iPhone Photography

The project was really the first true test of mobile photography as a photographer. It confirmed to me that mobile photography had a future and was a useful tool for photographers. It also captured quite brilliantly, although I didn’t realise it at the time, a specific period of my life.

Places change and we change too. Often quicker than we’d like to think. I will return to Norfolk at some point, but it won’t ever be quite the same as before.

Featured Photography Page

A detailed background account of the ‘Sea, Sky, Sand and Street’ photography and project can be found HERE

Two Books

The photography was used in two books. The first was a PDF photo book for the Solo Photo Book Month project in 2011. Participants had to shoot, edit and design a PDF photo book in 31 days. Sand, Sky, Sea and Street was the final book I produced for the Solo Photo Book Month project.

Sadly the popular bookmaking project closed in 2011 due to rising running costs. The PDF book would lead onto the 2011 print version with the slightly altered title of Sea, Sky, Sand and Street.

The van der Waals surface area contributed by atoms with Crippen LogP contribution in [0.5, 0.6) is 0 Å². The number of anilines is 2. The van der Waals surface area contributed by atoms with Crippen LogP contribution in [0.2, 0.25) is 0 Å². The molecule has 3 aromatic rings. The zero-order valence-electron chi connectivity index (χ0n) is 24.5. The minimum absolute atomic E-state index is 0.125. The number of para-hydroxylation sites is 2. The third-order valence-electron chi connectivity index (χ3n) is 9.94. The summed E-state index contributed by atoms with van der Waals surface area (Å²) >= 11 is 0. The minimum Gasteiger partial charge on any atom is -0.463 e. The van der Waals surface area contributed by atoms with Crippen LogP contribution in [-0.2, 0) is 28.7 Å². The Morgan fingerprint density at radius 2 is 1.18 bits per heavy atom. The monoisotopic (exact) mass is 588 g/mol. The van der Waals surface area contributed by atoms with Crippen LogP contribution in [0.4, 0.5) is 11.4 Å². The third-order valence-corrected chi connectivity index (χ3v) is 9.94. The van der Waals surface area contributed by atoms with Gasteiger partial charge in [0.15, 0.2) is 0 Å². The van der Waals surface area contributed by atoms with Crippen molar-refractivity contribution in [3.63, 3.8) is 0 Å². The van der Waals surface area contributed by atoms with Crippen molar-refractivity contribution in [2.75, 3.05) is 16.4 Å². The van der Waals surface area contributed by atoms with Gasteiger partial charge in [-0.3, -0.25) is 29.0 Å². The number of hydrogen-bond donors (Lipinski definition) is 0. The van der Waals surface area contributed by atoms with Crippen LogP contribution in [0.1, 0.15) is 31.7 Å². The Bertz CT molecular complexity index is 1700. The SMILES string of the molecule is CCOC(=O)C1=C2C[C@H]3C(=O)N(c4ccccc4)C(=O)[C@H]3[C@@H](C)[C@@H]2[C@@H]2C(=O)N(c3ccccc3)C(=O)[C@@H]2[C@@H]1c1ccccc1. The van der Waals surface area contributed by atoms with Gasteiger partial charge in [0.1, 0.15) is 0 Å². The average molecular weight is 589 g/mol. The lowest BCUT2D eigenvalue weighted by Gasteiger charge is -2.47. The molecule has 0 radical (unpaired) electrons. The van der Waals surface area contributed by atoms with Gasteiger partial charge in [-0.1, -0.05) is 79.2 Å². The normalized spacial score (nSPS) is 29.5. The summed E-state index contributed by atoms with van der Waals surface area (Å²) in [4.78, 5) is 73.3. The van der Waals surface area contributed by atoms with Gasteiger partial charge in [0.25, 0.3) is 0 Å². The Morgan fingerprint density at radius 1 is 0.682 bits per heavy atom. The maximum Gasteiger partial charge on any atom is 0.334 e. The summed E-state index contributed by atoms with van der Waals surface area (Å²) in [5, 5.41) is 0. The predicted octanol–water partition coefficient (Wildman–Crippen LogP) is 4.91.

The PDF books from the Solo Photo Book Month projects are located HERE.

The Printed Book

The 80 page print version ‘Sea, Sky, Sand and Street’ book featuring 70 black and white landscape, documentary and still life photographs can be purchased from Blurb HERE.

Sea, Sky, Sand and Street Prints

A collection of 25 images, taken from the ‘Sea, Sky, Sand and Street’ book, are available to buy as professional quality prints via the Richard Flint Photography Redbubble store.

Ready to display easily, the prints are available as 4×4″ (10×10 cm) and 6×6″ (15×15 cm) acrylic blocks. Also available are professionally printed watercolour textured 4ply artboards in a variety of sizes from 6×6 (15.2×15.2 cm) to 10×10 (25.4 x 25.4 cm).

Visit the Sea, Sky, Sand and Street print collection HERE